I began to grasp this truth in earnest last October, and seven or eight “yes’s” later, I’m here in South Korea speaking to a large group of young people about my miraculous journey to Nepal to share the Love of the Father with the unreached people groups in the Himalayas (fully funded!) when – three weeks before flying out – I had only $20 to my name. Several more “yes’s” and I’m praying with courageous and beautiful cancer patients here in Korea, meeting with Korean missions pastors over lunch to discuss the heart of God for the nations of the world, and listening as my Korean friend earnestly articulates her longing to give her life to God in missions.

Another yes later, and I’ll soon be on my way to South Africa, a nation I assumed I wouldn’t be able to return to until years down the road.

“Yes” has altered my very existence.

Saying yes to God won’t mean the same thing for every one of us – God delights in us each too uniquely for that. And it won’t mean that all of the challenges simply evaporate from our lives. But saying yes will mean that our limits no longer enslave us. It will mean that we no longer have to doggedly chase a foolish and elusive point of “arrival.” It will mean we no longer have to alienate ourselves from the present and immediate power and tenderness of God.

And it will mean that right now we can begin to live the sorts of lives with God about which books will be written…

Whether those books are penned in heaven or here on earth in this age, right now the Father has His hand outstretched towards you and me… He’s not looking for the “impressive” ones, nor the ones who’ve “arrived.” He’s not looking for the “elite.” He’s looking at us – the ones who feel weak and ordinary and hungry – and with smiling eyes and His Voice dripping with the anticipation of Heaven, He’s saying, “Will you let me in? Will you take my hand? There are no more obstacles. I’ve removed them all. There’s nothing you have to prove. I’ve already proven it. There’s no chasm for you to cross. I’ve already carried you to the other side. Will you let me in?”

We need only to say a single word.

Three letters.

My ordinary, flawed life has happily turned upside down with the utterance of that little word.

Now it’s your turn.

I promise you it’s worth it. Better yet, He promises it’s worth it.

Will you say yes?


Oh, people.

As I prepare to leave for Nepal and India in a few short days, I’ve been freshly astonished by the love of friends and family. I mean, really. My heart can’t stop aching with bittersweet joy and tenderness, affection and vulnerability.

I love people. 

And I’d like to learn to do so more extravagantly – tossing selfishness to the wind and gladly offering myself to others with clear eyes, pure intentions, and a heart trembling, breaking, and bursting with the love of the Father.

That is what I want to do. That is who I want to be.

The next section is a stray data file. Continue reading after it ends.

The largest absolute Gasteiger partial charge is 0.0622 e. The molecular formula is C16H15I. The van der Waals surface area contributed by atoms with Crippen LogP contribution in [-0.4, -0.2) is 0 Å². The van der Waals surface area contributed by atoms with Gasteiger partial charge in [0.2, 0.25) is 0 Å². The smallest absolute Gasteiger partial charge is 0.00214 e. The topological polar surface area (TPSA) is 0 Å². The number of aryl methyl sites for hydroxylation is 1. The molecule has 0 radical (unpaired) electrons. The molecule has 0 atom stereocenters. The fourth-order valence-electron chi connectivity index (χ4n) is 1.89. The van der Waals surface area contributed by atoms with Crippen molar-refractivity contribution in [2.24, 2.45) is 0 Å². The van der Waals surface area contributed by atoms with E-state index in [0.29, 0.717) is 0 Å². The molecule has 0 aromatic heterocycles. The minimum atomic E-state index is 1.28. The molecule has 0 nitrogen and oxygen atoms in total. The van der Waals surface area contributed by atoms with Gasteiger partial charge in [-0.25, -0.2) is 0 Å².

In the meantime, my jaw drops and I’m humbled to my knees with gratitude at the love of those around me. 

I am in the company of some extraordinarily gracious and selfless people.

God knows I have so much to learn from them.

I have been blessed with life-infusing relationships.

And I dearly hope to become a woman who can offer the same to others.

Further up and further in, friends…

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Cover of “Tonight You Belong to Me”

Cover of “Tonight You Belong to Me”

Jamie is one of my closest and dearest friends.

And she happens to be a darlingly talented singer.

Watch this video – click the highlighted title above to view. Enjoy the fine-tuned skill of my friend.

Jamie is on the left, her equally talented friend Katie is on the right with glasses.


I wrote the following words 35,000 feet over the Pacific Ocean, en route from Los Angeles to South Korea two months ago. I’d like to share them here because something new and entirely course-altering has been happening inside of me these past several weeks, and these words were the foreshadowing of this current transformation. I can’t easily describe this revolution inside of me, except to say that the cobwebs of drowsy years are being swept from my eyes, and my spirit is coming awake with an electricity and sobriety I’ve never yet known.

I feel that for some time I’ve been standing on the lip of an enormous ledge overlooking the bluest, wildest, most desirable sea… and now – this very moment – I’ve finally jumped off the ledge.

Here are the words I wrote that January day – overcome with awareness that I was writing down the truest part of my own soul – on the back cover of my journal while 7 miles above the Pacific Ocean:

I know to whom I belong. I know what He says of Himself and of me. And frankly, I could care less what any other voice calls me. I am not my reputation, nor my exterior, nor my accomplishments, and I will not live any longer as if I am. I’d rather make what some would call a fool of myself by living with exorbitant trust in my Father – trust that many might find impractical, perhaps even irresponsible. I know no other reality. I’ve asked Him to make me a torch and set me on fire, and I expect Him to do just that. I cannot simply exist. I was made to tremble and dance with the flame and flood of the Living God. I am what I am, and body and soul I am His.


It’s happening. It’s real. And I’m pierced magnificently with the realization that I have sprinted clear through a point of no return.

May it be so for you too, friends.

This Jesus we love is requiring of us our breath, our essence, all that we possess and call our own, our very souls. To surrender all this is to dive headlong into Life and thunder and sea and sky and a Kingdom that has swallowed up death for all time. It means diving into the arms of the Living God.